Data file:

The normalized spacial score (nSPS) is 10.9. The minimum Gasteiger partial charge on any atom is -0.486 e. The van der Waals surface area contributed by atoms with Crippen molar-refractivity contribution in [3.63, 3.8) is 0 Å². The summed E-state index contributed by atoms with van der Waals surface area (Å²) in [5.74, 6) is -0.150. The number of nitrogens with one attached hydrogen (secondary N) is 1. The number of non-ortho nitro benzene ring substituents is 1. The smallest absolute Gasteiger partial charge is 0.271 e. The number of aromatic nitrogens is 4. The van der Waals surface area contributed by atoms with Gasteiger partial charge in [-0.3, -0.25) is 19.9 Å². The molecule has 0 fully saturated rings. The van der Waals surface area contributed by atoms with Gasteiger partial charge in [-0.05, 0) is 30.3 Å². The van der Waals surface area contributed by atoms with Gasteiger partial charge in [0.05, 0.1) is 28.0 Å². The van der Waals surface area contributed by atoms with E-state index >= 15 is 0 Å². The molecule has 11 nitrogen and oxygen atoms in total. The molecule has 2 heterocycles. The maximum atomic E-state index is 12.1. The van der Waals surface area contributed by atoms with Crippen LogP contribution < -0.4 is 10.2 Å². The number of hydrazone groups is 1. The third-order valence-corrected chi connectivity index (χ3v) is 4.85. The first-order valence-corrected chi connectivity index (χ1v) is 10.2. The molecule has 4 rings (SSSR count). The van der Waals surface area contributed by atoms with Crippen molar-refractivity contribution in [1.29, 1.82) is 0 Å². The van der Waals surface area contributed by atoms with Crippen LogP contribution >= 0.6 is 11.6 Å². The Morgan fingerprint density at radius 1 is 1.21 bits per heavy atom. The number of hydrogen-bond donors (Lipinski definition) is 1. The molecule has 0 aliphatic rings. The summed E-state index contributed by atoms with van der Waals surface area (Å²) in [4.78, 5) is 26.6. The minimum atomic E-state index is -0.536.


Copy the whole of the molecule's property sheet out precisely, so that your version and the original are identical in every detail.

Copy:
The normalized spacial score (nSPS) is 10.9. The minimum Gasteiger partial charge on any atom is -0.486 e. The van der Waals surface area contributed by atoms with Crippen molar-refractivity contribution in [3.63, 3.8) is 0 Å². The summed E-state index contributed by atoms with van der Waals surface area (Å²) in [5.74, 6) is -0.150. The number of nitrogens with one attached hydrogen (secondary N) is 1. The number of non-ortho nitro benzene ring substituents is 1. The smallest absolute Gasteiger partial charge is 0.271 e. The number of aromatic nitrogens is 4. The van der Waals surface area contributed by atoms with Gasteiger partial charge in [-0.3, -0.25) is 19.9 Å². The molecule has 0 fully saturated rings. The van der Waals surface area contributed by atoms with Gasteiger partial charge in [-0.05, 0) is 30.3 Å². The van der Waals surface area contributed by atoms with Gasteiger partial charge in [0.05, 0.1) is 28.0 Å². The van der Waals surface area contributed by atoms with E-state index >= 15 is 0 Å². The molecule has 11 nitrogen and oxygen atoms in total. The molecule has 2 heterocycles. The maximum atomic E-state index is 12.1. The van der Waals surface area contributed by atoms with Crippen LogP contribution < -0.4 is 10.2 Å². The number of hydrazone groups is 1. The third-order valence-corrected chi connectivity index (χ3v) is 4.85. The first-order valence-corrected chi connectivity index (χ1v) is 10.2. The molecule has 4 rings (SSSR count). The van der Waals surface area contributed by atoms with Crippen molar-refractivity contribution in [1.29, 1.82) is 0 Å². The van der Waals surface area contributed by atoms with Crippen LogP contribution >= 0.6 is 11.6 Å². The Morgan fingerprint density at radius 1 is 1.21 bits per heavy atom. The number of hydrogen-bond donors (Lipinski definition) is 1. The molecule has 0 aliphatic rings. The summed E-state index contributed by atoms with van der Waals surface area (Å²) in [4.78, 5) is 26.6. The minimum atomic E-state index is -0.536.